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State of the ART: 20/20

Fine art photographer, Pete Myers, revisits the fundamentals of fine art photography--and encourages up and coming photographers to think beyond technology--in his next State of the ART installment.

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Nikon D810 versus D750: Which to Choose? Read More

Nikon D810 versus D750: Which to Choose?

Both the Nikon D810 and D750 are excellent FX-format DSLRs. Shun Cheung compares the two models to help you choose which one is the right choice for you.

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State of the ART: The Little Lens That Could Read More

State of the ART: The Little Lens That Could

Fine art photographer Pete Myers talks about his love for the Cosina Voigtländer CV ULTRON 40mm SLii, a lens he considers to be "The Little Lens That Could."

How to open NEF Files in Photoshop CS4

gary conrad , May 03, 2010; 08:18 p.m.

I have seen this question posted but not answered. I am using a D90 shooting raw files. I cant find a way to open the NEF files from this camera in Photoshop CS4 on my Mac. How can this be done?


Kent Staubus , May 03, 2010; 08:51 p.m.

I have downloaded NX View (free) and open NEF there, and do a TIFF conversion. Then I use CS4. I think it works better than the CS4 converter.
Kent in SD

Curt Wiler , May 03, 2010; 09:47 p.m.

This question almost always results from not having the latest version of the raw converter, one that has been updated for the newer camera. Have you checked to make sure that you have the latest version of ACR? Just go to Help - Updates in PhotoShop. Otherwise, the software that comes with the camera can convert the raw files to tiff, but that is a bit of a waste of the power of raw.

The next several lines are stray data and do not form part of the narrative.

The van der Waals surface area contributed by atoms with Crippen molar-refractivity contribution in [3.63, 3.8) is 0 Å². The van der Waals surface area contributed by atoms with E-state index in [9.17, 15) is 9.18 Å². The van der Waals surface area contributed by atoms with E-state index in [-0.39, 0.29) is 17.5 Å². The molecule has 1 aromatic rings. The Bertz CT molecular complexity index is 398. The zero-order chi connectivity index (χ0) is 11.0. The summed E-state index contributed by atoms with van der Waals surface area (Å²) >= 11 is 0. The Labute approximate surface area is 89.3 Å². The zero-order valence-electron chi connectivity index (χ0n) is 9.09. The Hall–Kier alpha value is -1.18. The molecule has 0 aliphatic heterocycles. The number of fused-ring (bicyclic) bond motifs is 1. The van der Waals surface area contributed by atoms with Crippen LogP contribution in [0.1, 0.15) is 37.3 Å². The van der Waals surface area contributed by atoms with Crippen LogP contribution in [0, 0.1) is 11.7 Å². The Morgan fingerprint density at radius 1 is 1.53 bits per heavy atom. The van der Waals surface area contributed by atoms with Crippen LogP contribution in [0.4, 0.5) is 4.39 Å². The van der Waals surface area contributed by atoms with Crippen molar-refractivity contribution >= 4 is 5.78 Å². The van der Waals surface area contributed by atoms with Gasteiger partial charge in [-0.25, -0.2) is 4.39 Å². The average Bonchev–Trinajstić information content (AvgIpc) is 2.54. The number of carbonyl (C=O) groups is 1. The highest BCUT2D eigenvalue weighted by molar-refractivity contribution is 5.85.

Tom Pernal , May 03, 2010; 09:56 p.m.

I use Aperture with CS4 as my external editor. In the preferences, I have it set to open in CS4 as 16 bit TIFF files. Works great. Finish editing and hit save. The new version is saved right with the other versions in aperture. Yes, I have Aperture 3 with a couple upgrades. It is WAY slower for even simple stuff like cropping and Image tilt, but I think they'll figure it out soon.
Face and Place recognition are both turned off, as they slow it down to a crawl.

Andrew Fedon , May 04, 2010; 12:18 a.m.

Download the files to your computer. Then right click on the file, "open with CS4", and the file opens automatically in ACR (adobe camera raw), with-in CS4. Thats it.

Joris H. , May 04, 2010; 02:41 a.m.

All of the above answers are correct, but may still be confusing, so I'll try to make them more comprehensive ;) .

Technically, Photoshop does not open NEF files; they have to be converted first. There's many converters out there (some of which have already been mentioned), and they all have their weak and strong points.

However, if your Adobe products are up to date, it would usually work like Andrew says; you can 'open the file in Photoshop', in which case Adobe Camera Raw will open up. In this program you can do a couple of basic, but very handy (and sometimes powerful) corrections, after which you have the option to first save the file and then open it in Photoshop, or to directly open it in Photoshop.

One thing to check when using ACR though, is how it's opening the files; below the picture you can see whether you're working the file in aRGB, sRGB, etc. / 8 bit or 16 bit / the number of ppi / etc. Clicking there gives you the option to change the values, which will be remembered by ACR. If, for example, you work in 8 bit in ACR, you can't really go to a higher bitrate later on in Photoshop, which is why I usually have it set to 16 bit.

So... make sure you update Photoshop, which should also update ACR, and you should not have any problems opening you NEF files any more.

Good luck,

PS: just in case you're using a MacBook (Pro) and are new to Apple; right-clicking on trackpads in Mac OSX is done by clicking with two fingers :)

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